The study of history is necessarily a filter of the past. We could never each learn from the entirety of all human experience as the sheer volume of information would be incomprehensible to our finite, individual intellects. Thus, we select. We filter. We choose what facts are important from our collective past and those that are not. We prioritise. We rank. We deem some facts worthy of greater study than others. This is an entirely rational process, making study of our past something that is intellectually accessible. But these choices, made not consciously but through historical habit, seek to shape our future. The stories that we choose from the past to define our present will inevitably help manifest our future.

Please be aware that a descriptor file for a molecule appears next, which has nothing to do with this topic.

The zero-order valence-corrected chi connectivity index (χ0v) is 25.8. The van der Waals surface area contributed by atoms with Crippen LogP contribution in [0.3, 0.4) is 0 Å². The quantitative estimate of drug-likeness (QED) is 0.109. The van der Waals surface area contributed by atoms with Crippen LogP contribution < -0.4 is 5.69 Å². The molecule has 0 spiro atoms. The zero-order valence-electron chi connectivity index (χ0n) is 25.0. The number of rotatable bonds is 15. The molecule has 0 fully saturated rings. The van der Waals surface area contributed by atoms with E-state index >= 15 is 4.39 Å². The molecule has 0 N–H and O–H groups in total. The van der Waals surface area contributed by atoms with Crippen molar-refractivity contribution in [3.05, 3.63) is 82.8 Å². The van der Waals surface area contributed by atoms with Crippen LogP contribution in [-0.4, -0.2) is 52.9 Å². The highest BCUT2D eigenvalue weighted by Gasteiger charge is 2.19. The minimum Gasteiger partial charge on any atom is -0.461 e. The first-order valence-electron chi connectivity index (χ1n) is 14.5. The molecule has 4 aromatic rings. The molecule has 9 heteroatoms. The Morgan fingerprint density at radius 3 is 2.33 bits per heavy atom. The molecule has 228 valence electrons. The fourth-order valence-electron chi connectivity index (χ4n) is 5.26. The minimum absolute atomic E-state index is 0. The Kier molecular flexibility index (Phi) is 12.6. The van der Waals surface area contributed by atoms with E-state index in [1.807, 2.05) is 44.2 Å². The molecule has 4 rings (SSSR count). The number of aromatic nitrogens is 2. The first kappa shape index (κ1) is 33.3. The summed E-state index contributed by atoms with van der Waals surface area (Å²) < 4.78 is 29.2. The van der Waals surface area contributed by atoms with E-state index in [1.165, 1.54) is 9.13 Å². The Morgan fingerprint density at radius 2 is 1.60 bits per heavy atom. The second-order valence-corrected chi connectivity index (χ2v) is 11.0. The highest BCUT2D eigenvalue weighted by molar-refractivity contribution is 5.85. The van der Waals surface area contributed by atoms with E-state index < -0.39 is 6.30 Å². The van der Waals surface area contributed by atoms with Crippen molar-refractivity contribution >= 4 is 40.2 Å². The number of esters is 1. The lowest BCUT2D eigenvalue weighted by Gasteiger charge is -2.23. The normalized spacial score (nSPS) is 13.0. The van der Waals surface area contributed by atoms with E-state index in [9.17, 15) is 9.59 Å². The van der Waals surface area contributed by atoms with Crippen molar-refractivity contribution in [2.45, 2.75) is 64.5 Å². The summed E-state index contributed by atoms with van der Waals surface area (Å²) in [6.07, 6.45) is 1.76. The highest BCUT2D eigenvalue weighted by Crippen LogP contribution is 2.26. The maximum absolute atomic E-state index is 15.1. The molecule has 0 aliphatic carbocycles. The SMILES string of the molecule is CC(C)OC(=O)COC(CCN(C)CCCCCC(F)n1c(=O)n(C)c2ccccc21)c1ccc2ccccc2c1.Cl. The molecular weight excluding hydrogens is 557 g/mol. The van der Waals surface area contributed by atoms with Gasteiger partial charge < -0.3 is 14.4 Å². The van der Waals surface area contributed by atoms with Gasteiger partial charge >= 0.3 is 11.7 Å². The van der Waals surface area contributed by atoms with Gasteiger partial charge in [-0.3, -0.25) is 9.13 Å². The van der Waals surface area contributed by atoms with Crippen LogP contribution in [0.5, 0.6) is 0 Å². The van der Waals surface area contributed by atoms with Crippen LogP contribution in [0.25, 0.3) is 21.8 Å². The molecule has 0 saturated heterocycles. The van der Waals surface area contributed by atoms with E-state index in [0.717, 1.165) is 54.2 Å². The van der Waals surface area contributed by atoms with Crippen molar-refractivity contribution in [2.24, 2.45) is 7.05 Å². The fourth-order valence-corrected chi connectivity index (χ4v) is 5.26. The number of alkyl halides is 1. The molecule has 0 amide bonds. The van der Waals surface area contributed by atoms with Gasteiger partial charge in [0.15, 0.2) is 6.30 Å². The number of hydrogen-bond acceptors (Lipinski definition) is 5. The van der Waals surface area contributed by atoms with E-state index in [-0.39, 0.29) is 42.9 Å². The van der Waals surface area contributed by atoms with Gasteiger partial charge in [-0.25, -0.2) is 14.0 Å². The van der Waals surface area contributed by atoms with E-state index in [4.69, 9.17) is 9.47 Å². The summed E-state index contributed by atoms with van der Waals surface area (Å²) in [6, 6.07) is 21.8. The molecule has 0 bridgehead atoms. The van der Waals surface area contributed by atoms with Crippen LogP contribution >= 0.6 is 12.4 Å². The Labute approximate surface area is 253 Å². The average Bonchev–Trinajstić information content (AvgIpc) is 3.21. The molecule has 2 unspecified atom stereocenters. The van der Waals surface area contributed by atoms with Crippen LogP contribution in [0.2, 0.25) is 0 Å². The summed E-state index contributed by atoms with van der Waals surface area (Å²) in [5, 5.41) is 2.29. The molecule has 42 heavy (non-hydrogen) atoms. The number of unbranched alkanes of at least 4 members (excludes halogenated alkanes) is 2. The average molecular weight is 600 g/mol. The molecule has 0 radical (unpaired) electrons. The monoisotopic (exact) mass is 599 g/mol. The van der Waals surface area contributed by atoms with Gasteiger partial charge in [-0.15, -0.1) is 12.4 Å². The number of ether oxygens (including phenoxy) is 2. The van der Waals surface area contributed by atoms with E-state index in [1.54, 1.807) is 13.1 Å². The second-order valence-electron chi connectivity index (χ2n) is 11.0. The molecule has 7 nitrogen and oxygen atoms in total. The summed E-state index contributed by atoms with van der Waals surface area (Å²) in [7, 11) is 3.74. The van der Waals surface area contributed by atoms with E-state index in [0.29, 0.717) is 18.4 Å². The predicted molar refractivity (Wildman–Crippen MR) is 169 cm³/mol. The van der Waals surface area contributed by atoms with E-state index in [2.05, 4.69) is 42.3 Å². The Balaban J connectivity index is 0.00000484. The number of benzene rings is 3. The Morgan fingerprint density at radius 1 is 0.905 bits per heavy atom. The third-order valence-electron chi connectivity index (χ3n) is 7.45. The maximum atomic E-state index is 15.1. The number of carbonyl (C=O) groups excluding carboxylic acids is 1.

Therefore, the constant, unfailing emphasis on the human proclivity for war bemuses me. War seems to be the primary focal point of all human history, all that is deemed ‘important’ to study. All ‘turning points’ in history seem to be related to and defined by human combat and human killing.
This is a collective habit. This is a collective choice.
Why don’t we all choose to concentrate our view of history through the perspective of love? Of compassion? Of creativity? Of hope? Of the most inspirational moments from our forefathers, not their most bloody…
George Santayana famously stated “Those who cannot remember the past are condemned to repeat it”. Sadly it seems, our sole selective focus on the memory of past wars contributes to us continuing to use violence and war as solutions to our problems.
Humanity is so much better than this.